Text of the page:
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First-Person View: MLF College Fishing Clear Lake

By Jacob Greene

Sport or not—bass fishing is tough.



Pre-fish

We – myself and my boater partner, Brayden Bishop – left at 4 a.m. to make the 3-hour drive to Lakeport, CA. That day we fished all around Clear Lake from 7:30 to about 5. In the cloudy, cold, and periodical rain—we had no bites at the end of the day.


Pre-fish is the time spent before a tournament to find where the schools of bass are. Then you throw different styles of lures. You change the color, the presentation (retrieval rate), or the technique. You use trial and error to find a behavior pattern the bass are in. That is also conditional on what season it is.


On LiveScope we did not even see any schools of bass. We knew going into this tournament that it would be tough. We also knew the weather pattern was going to improve as it got closer to tournament day. The MLF Toyota Series had started their pre-fish 2 days prior—in 29 degrees with snowfall.


Day 2 of pre-fish–which was Day 2 of the 3-day tournament for the Toyota Series–we went out early. After Day 1 we had only eliminated water. There was no pattern we had found. We could not figure out the bite—which we knew was due to the pressure on the lake in the last couple of weeks. We had a couple of places to try, one we wanted to go to—first thing. Our goal was to get to the spot across the lake before the pros blasted off at 7 am.


Our lines were wet by 6:45 am.


On Brayden’s 3rd cast of the morning, he set the hook on a 7-pounder. Our plan–now that we had found fish–was to sit there all day to make sure no one took our spot. At about 7:10 a boat rolled up—asking us to move. He was leading after Day 1 in the Toyota series.

We moved.


From there–in our state of hopelessness–we ran north and south searching for something that replicated that spot. We found nothing. Both of us kept in contact with our teammates to see how they were doing. Everyone had 1 or 2 bites. By the time we got back to the hotel, we had nothing to go off.


We had covered a lot of water—attempting to [still] replicate what we found earlier. We were looking for down willows, warm water flowing in through a creek channel, and some sort of flat or ditch where the bass would be schooled. Some places had downed willows,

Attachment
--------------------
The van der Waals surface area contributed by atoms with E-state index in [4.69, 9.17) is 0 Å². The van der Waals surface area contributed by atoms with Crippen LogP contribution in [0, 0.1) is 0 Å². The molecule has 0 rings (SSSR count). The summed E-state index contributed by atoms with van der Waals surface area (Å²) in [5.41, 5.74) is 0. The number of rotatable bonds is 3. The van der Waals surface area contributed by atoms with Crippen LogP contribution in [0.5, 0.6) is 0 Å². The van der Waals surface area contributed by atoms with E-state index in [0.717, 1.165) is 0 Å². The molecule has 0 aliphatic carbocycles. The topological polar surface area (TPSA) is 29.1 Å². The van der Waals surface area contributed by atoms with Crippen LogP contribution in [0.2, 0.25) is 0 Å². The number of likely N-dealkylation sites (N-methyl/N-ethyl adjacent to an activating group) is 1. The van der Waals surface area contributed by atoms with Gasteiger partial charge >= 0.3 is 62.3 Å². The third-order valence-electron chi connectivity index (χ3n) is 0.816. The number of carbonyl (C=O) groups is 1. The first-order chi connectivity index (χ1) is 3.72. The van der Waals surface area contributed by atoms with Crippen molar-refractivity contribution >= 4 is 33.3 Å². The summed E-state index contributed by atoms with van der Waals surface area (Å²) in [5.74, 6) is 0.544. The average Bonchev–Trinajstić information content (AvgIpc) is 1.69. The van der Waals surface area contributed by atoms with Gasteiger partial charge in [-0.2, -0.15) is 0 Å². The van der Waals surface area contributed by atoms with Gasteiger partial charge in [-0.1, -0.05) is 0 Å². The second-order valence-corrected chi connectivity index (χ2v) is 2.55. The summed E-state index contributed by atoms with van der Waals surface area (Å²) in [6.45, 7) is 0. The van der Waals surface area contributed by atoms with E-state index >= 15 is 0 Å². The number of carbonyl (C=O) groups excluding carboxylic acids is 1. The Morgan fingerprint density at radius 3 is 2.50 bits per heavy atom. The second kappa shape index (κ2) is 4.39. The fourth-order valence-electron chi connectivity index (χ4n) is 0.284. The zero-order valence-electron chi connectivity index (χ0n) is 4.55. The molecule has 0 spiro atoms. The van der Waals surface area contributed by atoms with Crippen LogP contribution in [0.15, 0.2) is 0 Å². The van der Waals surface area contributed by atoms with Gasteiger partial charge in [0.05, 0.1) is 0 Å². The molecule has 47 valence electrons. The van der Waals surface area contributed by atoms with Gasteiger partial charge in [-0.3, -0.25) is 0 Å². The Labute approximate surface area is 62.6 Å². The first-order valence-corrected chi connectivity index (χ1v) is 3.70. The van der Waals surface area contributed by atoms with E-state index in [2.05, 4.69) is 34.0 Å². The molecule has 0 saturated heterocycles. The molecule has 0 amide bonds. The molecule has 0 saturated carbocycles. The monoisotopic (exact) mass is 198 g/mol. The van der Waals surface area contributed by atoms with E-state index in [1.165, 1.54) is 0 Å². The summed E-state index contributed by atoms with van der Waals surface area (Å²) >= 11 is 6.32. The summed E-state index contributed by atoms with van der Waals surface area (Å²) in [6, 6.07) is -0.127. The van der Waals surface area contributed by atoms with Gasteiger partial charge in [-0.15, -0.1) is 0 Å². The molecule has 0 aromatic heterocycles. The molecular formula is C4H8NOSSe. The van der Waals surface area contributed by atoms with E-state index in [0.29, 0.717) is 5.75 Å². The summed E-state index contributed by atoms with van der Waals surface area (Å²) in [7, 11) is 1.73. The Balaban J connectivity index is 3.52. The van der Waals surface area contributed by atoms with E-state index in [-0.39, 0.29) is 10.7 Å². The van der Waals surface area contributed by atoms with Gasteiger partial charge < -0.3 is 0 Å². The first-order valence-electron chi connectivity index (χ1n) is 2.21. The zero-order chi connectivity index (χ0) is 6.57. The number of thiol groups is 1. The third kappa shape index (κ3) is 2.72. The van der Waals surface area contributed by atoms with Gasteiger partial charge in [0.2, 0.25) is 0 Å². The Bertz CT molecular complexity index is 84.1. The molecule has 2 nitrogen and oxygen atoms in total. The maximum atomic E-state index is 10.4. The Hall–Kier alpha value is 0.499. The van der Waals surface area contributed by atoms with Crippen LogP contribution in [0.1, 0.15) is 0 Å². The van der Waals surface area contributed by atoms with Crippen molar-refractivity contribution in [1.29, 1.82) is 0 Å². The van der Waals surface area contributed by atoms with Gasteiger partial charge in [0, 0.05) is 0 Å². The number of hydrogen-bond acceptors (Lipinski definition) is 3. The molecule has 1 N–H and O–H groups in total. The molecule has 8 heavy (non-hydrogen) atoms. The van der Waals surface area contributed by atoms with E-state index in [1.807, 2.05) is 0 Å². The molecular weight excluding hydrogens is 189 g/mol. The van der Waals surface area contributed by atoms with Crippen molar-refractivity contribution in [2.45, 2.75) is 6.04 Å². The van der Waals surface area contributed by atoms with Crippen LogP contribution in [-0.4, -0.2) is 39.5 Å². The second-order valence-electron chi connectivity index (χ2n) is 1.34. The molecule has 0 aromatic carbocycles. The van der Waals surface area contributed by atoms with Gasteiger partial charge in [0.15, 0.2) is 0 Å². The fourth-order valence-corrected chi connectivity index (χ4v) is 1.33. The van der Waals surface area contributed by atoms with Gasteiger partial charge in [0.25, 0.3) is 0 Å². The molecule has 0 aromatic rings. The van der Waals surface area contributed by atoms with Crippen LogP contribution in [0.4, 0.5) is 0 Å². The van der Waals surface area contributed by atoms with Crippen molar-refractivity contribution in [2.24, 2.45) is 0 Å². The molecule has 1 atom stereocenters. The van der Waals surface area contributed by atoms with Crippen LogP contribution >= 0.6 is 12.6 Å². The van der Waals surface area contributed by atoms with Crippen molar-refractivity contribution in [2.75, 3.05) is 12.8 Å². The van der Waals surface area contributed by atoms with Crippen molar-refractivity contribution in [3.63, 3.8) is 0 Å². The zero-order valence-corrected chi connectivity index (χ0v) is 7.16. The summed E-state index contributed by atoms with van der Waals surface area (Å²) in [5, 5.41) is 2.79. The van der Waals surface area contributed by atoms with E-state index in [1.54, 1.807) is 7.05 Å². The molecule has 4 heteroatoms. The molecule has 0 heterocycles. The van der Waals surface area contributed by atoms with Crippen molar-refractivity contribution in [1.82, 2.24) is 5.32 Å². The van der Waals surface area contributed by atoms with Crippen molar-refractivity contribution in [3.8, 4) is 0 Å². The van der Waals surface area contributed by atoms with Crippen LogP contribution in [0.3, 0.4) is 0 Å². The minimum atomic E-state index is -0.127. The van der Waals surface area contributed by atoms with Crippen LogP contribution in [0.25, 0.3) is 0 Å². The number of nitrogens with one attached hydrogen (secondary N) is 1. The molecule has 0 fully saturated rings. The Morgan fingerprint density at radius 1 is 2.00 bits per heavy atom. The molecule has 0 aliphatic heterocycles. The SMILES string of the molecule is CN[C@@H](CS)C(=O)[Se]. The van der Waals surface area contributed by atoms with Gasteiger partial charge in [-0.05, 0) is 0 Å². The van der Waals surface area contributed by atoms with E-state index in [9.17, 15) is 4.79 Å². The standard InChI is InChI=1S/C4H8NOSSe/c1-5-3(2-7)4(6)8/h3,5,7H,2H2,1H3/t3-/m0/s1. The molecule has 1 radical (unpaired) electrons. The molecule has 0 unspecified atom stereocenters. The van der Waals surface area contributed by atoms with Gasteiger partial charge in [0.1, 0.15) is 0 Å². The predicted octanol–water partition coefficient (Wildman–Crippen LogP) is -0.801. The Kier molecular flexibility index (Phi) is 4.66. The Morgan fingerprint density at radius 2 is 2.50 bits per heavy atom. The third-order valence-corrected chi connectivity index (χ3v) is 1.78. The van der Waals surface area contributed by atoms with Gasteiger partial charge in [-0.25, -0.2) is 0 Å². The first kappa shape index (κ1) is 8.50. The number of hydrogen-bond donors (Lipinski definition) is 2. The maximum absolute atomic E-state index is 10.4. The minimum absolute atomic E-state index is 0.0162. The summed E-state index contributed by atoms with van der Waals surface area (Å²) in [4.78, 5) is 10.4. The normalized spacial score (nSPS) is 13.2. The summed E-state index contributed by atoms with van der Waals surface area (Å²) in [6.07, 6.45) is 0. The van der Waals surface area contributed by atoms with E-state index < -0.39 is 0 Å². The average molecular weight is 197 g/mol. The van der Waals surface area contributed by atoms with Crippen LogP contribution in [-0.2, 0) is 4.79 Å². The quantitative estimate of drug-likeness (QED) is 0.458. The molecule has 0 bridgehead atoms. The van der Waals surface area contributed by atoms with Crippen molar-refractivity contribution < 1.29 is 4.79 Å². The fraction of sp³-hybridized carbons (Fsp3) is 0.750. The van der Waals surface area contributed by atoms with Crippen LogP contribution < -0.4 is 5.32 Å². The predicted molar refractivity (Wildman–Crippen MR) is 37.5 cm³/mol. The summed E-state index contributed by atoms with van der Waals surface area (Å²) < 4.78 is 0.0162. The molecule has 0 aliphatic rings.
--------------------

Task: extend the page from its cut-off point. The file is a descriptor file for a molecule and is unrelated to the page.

but no bites.


After talking to a couple of other teammates we found out they were biting down south–if you could find them–if you fished a drop shot. I had been fishing a drop shot along with everything else in my tackle for the past 2 days—coming up empty.


With pre-fish over –20 hours of fishing done–with only 1 bite, the hopelessness ahead of tournament day only grew. All we knew was fish slow. We needed to not throw any fast-moving baits.


Tournament Day

I woke up at 5 am. We had to pack before heading to the boat. From there we got all our gear ready, checked in, then launched. Neither of us knew where to start—what water to cover. As we idled out before blast-off we decided to see if there was a pro in our one spot where we had a bite. He was so we went north—then south to find a fish. 3 hours later we had nothing to show but an empty live well.

Brayden made the call to go to a spot where we had seen fish on day 1. As we rolled into the area a boat 100 yards away from us caught a bass. They graciously offered to let us roll past them–to where we were trying to go–since we were in a tournament.


About 10 casts in Brayden cast his swimbait (the only bait anyone could get bit on). He got bit but missed the fish. I gave him my drop shot rod. He casts into the same spot, gets bit, sets the hook, and the line snaps. As that happens, I flip my Senko (a slow-moving finesse bait) into the same spot—then I got bit, missed the hook set, and reeled in with no lure on the end. I put another Senko on—cast again, then set the hook as I got bit. Once we got that first fish in the boat, we stuck with what we were doing—after about 24 hours of fishing in 3 days, we had figured out what pattern to run.


I kept flipping a Senko into the tules. Brayden fished a drop shot. Our 3rd fish was the biggest, but our 4th made all the difference. Without the 4th fish–caught about 2 minutes before we left to make it back by 2 pm–we would have got 6th place. We got 3rd, one spot away from qualifying for Nationals.

RESULTS

1st Joey Gentle / Justin Gentle UCLA 16 - 13 (5)

2nd Kent Moua / Seth Moua FRESNO STATE 14 - 09 (4)

3rd Brayden Bishop / Jacob Greene SIMPSON UNIVERSITY 13 - 13 (4)

4th Landon Ford / James Hawkinson SIMPSON UNIVERSITY 13 - 09 (4)

5th Austin Brown / Brandon Huse CHICO STATE 12 - 13 (4)

6th Justin Keegan / Cody Wyatt SONOMA STATE UNIVERSITY 9 - 07 (3)

7th David Berry / Aiden Grad SIMPSON UNIVERSITY 6 - 10 (2)

8th Jordan Harris / Fisher Perkins CHICO STATE 6 - 06 (2)

9th Michael Bray / Brennan Osborn SIMPSON UNIVERSITY 5 - 14 (2)

10th Miles Bootay / Jim Emory SACRAMENTO STATE 3 - 06 (1)

11th Dylan Grad / Taj White SIMPSON UNIVERSITY 2 - 01 (1)

12th Koobheem Her / Austin Soucy CHICO STATE 0 - 00 (0)

13th Peter Khoury / Steven Verschoor CHICO STATE 0 - 00 (0)

14th Nolan Bartlett / Bradley Tiller OREGON STATE UNIVERSITY 0 - 00 (0)

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